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Education Minister engages Design-Centric Programme students

23 November 2012



(From left) Erik Christianto and Shruti Sanjay Tandon explaining their decentralised food waste recyclying system to Minister Heng, Prof Chan and NUS Provost Prof Tan Eng Chye


Minister Heng in an interactive dialogue with the DCP students

Students at NUS learn to solve real-world problems in a complex ecosystem by working through team work that can span multiple disciplines. The Faculty of Engineering's Design-Centric Programme (DCP) offers this experience so that undergraduates can "unleash their imagination" and feel comfortable dealing with brand-new challenges, said Engineering Dean Professor Chan Eng Soon.

The programme seeks to encourage design at the systems level to create working solutions which users need. Prof Chan highlighted these points during Singapore Education Minister Mr Heng Swee Keat's recent visit to the NUS Engineering Design and Innovation Centre.

Students comprising groups from different engineering disciplines presented their DCP projects that address sustainable urban living, transportation solutions and healthcare. These included urban farming in high-density cities, energy-efficient cooling system, decentralised food waste recycling system, wireless charging system for electric vehicles, a travel guide application, rehabilitation after stroke, and automatic catheter cleaning device. Minister Heng showed keen interest in the designs, asking probing questions and giving valuable comments.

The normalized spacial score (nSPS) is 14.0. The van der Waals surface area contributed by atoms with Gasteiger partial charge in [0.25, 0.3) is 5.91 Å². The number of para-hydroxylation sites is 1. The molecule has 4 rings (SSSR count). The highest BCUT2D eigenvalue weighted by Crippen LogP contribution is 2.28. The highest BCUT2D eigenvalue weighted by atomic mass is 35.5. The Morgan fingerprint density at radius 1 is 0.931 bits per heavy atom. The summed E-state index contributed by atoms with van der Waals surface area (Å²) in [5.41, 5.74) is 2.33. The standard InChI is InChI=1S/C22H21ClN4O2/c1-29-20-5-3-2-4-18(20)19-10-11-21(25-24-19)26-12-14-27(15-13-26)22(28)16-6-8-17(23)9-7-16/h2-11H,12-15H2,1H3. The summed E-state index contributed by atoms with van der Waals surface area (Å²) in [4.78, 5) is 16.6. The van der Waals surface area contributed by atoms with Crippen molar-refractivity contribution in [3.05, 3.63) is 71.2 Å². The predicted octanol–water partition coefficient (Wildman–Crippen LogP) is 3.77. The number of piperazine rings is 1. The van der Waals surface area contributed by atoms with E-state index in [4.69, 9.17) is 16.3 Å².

In a dialogue session with the Minister, students shared their personal opinion on whether their secondary and junior college education prepared them for a university experience. Topics discussed covered what DCP students can do to achieve the greatest impact, attributes of an engineer, leveraging on team work and fear of failure.

From industry feedback, employers look for engineers who have a rigorous foundation and can go beyond that, said Minister Heng. And the number one thing beyond that is the ability to collaborate with other people, he emphasised. The success of an idea relies on team dynamics and the joint efforts to make it work.

For a solution to attain maximum impact, the focus has to be on people, he added. As humans are complex creatures, some inventions would involve changing behaviour, an aspect which needs serious consideration.

Regarding failure, the Minister advised to make the best possible decision conscientiously after weighing all the various angles. "When you choose to do nothing, you're also making a decision. Very often, failure comes from failing to take action in time, rather than deciding on the wrong move," he cautioned.

Click here for more information on the visit.


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